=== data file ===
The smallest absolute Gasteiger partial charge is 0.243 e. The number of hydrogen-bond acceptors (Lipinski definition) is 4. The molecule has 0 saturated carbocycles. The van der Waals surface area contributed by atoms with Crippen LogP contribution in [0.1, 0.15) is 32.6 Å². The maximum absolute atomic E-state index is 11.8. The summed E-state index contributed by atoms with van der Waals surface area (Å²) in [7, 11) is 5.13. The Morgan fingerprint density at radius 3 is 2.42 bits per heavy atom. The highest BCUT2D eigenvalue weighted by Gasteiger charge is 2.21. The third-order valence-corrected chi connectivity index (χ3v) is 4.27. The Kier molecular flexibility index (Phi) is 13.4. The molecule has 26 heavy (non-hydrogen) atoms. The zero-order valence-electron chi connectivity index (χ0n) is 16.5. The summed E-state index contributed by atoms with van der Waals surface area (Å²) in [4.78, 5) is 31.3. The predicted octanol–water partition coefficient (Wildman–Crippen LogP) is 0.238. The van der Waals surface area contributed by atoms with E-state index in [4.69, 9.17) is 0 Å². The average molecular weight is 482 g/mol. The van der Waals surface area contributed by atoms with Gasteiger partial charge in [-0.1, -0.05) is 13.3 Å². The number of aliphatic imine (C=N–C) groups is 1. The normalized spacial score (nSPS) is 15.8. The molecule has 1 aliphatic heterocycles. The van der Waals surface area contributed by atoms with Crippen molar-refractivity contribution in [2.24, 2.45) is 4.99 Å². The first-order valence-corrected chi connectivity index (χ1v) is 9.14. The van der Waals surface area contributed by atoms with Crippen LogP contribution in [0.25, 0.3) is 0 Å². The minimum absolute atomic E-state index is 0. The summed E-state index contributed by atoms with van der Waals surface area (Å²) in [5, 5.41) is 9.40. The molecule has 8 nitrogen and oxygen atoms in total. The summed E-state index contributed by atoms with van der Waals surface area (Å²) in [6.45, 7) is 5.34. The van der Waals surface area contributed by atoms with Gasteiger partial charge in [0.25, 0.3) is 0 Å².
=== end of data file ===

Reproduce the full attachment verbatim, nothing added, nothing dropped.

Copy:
The smallest absolute Gasteiger partial charge is 0.243 e. The number of hydrogen-bond acceptors (Lipinski definition) is 4. The molecule has 0 saturated carbocycles. The van der Waals surface area contributed by atoms with Crippen LogP contribution in [0.1, 0.15) is 32.6 Å². The maximum absolute atomic E-state index is 11.8. The summed E-state index contributed by atoms with van der Waals surface area (Å²) in [7, 11) is 5.13. The Morgan fingerprint density at radius 3 is 2.42 bits per heavy atom. The highest BCUT2D eigenvalue weighted by Gasteiger charge is 2.21. The third-order valence-corrected chi connectivity index (χ3v) is 4.27. The Kier molecular flexibility index (Phi) is 13.4. The molecule has 26 heavy (non-hydrogen) atoms. The zero-order valence-electron chi connectivity index (χ0n) is 16.5. The summed E-state index contributed by atoms with van der Waals surface area (Å²) in [4.78, 5) is 31.3. The predicted octanol–water partition coefficient (Wildman–Crippen LogP) is 0.238. The van der Waals surface area contributed by atoms with E-state index in [4.69, 9.17) is 0 Å². The average molecular weight is 482 g/mol. The van der Waals surface area contributed by atoms with Gasteiger partial charge in [-0.1, -0.05) is 13.3 Å². The number of aliphatic imine (C=N–C) groups is 1. The normalized spacial score (nSPS) is 15.8. The molecule has 1 aliphatic heterocycles. The van der Waals surface area contributed by atoms with Crippen molar-refractivity contribution in [2.24, 2.45) is 4.99 Å². The first-order valence-corrected chi connectivity index (χ1v) is 9.14. The van der Waals surface area contributed by atoms with Crippen LogP contribution in [0.25, 0.3) is 0 Å². The minimum absolute atomic E-state index is 0. The summed E-state index contributed by atoms with van der Waals surface area (Å²) in [5, 5.41) is 9.40. The molecule has 8 nitrogen and oxygen atoms in total. The summed E-state index contributed by atoms with van der Waals surface area (Å²) in [6.45, 7) is 5.34. The van der Waals surface area contributed by atoms with Gasteiger partial charge in [0.25, 0.3) is 0 Å².